This Week in History


Violet McNaughton: Rural Reformer

For the week of Monday November 10, 2003

Violet McNaughton was born on November 11, 1879, in Kent, England. She became an important figure in the development of modern Canada due to her persuasive campaigns to establish the Saskatchewan Wheat Pools and her tireless devotion to promote the idea of publicly funded health care.

Violet McNaughton ca. 1920 [LH 2149]
© Photographer unknown, courtesy of the Saskatoon Public Library - Local History Room

Violet Jackson emigrated from England to Saskatchewan in 1909 and married farmer John McNaughton. They settled into farm life in the Hillview district near Harris, Saskatchewan. Drawing on her English agricultural background, Violet McNaughton eventually became a director of the Saskatchewan Grain Grower’s Association (SGGA) in 1922. She was the first female to hold such a position. Well aware that women’s extensive contributions to agricultural life were in need of recognition, McNaughton helped start the Women Grain Growers (WGG) out of this association. Her activism helped to establish the Saskatchewan Wheat Pools. Due to the instability of farm markets and the uncertainty of a regular income, farm life was very difficult. The Pools allowed members to market all of their wheat with a particular Pool for a certain amount of time and to receive regular payments. At this time, McNaughton also helped to establish an agrarian newspaper called The Western Producer, which gave her an outlet to publicize her reform causes. The Saskatchewan Wheat Pool eventually became the largest producer and grain handler in Canada.

Violet McNaughton hauling water on a stoneboat ca. 1917 [PH 88-48]
© Photographer unknown, courtesy of the Saskatoon Public Library - Local History Room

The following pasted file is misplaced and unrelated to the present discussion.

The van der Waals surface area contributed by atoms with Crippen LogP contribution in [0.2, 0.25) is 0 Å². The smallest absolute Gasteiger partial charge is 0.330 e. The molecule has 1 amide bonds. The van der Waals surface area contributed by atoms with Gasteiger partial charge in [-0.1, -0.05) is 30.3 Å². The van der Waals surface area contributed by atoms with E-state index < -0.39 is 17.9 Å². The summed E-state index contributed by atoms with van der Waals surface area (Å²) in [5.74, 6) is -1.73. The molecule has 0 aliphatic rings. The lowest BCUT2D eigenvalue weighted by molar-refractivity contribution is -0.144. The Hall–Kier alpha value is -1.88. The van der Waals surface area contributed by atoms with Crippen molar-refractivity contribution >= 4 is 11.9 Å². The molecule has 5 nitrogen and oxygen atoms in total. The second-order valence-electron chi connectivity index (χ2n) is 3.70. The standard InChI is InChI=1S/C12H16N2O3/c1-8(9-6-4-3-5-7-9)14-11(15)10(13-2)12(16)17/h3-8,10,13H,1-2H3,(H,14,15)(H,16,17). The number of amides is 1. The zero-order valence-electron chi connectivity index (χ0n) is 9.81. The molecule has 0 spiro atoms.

McNaughton was concerned that health care was not easily accessible nor affordable to the rural population of Saskatchewan. As a farm woman, she was conscious that the isolated farm lifestyle prevented many women from receiving adequate medical attention, even in childbirth. McNaughton campaigned for “medical aid within the reach of all,” because she wanted to make health care available to the masses who could not have previously afforded it. She forged an alliance with the municipalities, which were already responsible for financing the medical care of the desperately poor. Pressure from all the organizations encouraged the provincial government to be more aware of the advantages of publicly funded health care when formulating policies. Eventually, McNaughton’s campaign set the wheels in motion toward Canada’s modern medicare system.

In honour of her efforts in the agricultural movement, McNaughton was given the Order of the British Empire in 1934. At her 1968 funeral, she was celebrated as a “small but mighty” force for change in many sectors.  Violet McNaughton was designated a person of national historic significance in 1997.

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